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Ladbrokes left for dead in online world

Once the dominant bookmaker, UK brand is now barely competitive with Paddy Power

There are plenty of examples in business where a company dominates an industry right until the moment it doesn’t, and quickly ends up as proverbial roadkill in the wake of a more nimble competitor.

This is the position Ladbrokes is in today.

Go back to the pre-internet days and Ladbrokes – and to a lesser degree Coral – were the dominant forces in UK and Irish bookmaking. Ladbrokes, “the magic sign” as it was known through the 1980s and 1990s, was renowned as being the most influential of the big bookies, at a time when Paddy Power was essentially a small Irish bookmaker.

Today, the Irish firm has transformed into the betting giant Flutter Entertainment, while Ladbrokes, after merging with Coral in 2017, is part of Entain Group. Entain’s overall value is about a quarter of Flutter’s €27 billion.


There are many reasons why Ladbrokes has fallen away but arguably the main one was its failure to embrace the shift to online betting.

Ladbrokes dominated high-street betting for decades but was unable to sacrifice that focus on physical bookmaker outlets to invest seriously in the online world. Paddy Power, under then chief operating officer Breon Corcoran and CEO Patrick Kennedy, dived headlong into online gambling in the 2000s and hasn’t looked back.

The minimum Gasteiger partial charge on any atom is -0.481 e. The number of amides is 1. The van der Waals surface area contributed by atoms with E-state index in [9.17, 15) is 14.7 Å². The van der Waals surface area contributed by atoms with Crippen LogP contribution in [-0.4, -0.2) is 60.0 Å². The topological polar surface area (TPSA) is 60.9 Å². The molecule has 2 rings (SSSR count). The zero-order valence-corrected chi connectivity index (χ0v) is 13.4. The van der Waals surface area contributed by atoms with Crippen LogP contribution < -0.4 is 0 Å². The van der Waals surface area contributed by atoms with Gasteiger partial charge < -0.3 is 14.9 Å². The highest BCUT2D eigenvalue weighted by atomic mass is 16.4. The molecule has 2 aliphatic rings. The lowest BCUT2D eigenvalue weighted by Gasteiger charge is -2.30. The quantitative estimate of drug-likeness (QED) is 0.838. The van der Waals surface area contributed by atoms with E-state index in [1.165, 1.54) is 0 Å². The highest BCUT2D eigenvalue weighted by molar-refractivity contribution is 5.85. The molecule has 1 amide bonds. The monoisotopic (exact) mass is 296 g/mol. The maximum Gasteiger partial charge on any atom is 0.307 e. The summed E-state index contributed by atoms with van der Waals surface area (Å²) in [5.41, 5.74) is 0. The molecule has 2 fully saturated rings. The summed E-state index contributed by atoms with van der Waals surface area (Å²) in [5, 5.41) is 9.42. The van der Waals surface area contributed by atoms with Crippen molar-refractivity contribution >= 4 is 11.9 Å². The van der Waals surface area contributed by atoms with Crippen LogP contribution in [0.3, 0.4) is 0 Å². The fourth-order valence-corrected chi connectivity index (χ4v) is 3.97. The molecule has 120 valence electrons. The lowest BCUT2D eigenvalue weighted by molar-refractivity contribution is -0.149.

The trend appears to be continuing. Shares in Entain plunged 12 per cent on Monday after it warned of a slowdown in online betting amid “regulatory headwinds” and results that went against them. There should be little sympathy for a gambling company caught out by stronger regulation – any firm in a so-called vice industry must recognise that tight regulation should be good for business.

The drop on Monday continues the recent trend for Entain. Its shares are down 13 per cent in the past year. Flutter’s are up 42 per cent over the same period.

We are far away from a world where punters look to Ladbrokes to get a true understanding of the market in a horse race. Those days are long gone, and there is no sign they are coming back. If business schools aren’t using Ladbrokes as a case study today, perhaps they should.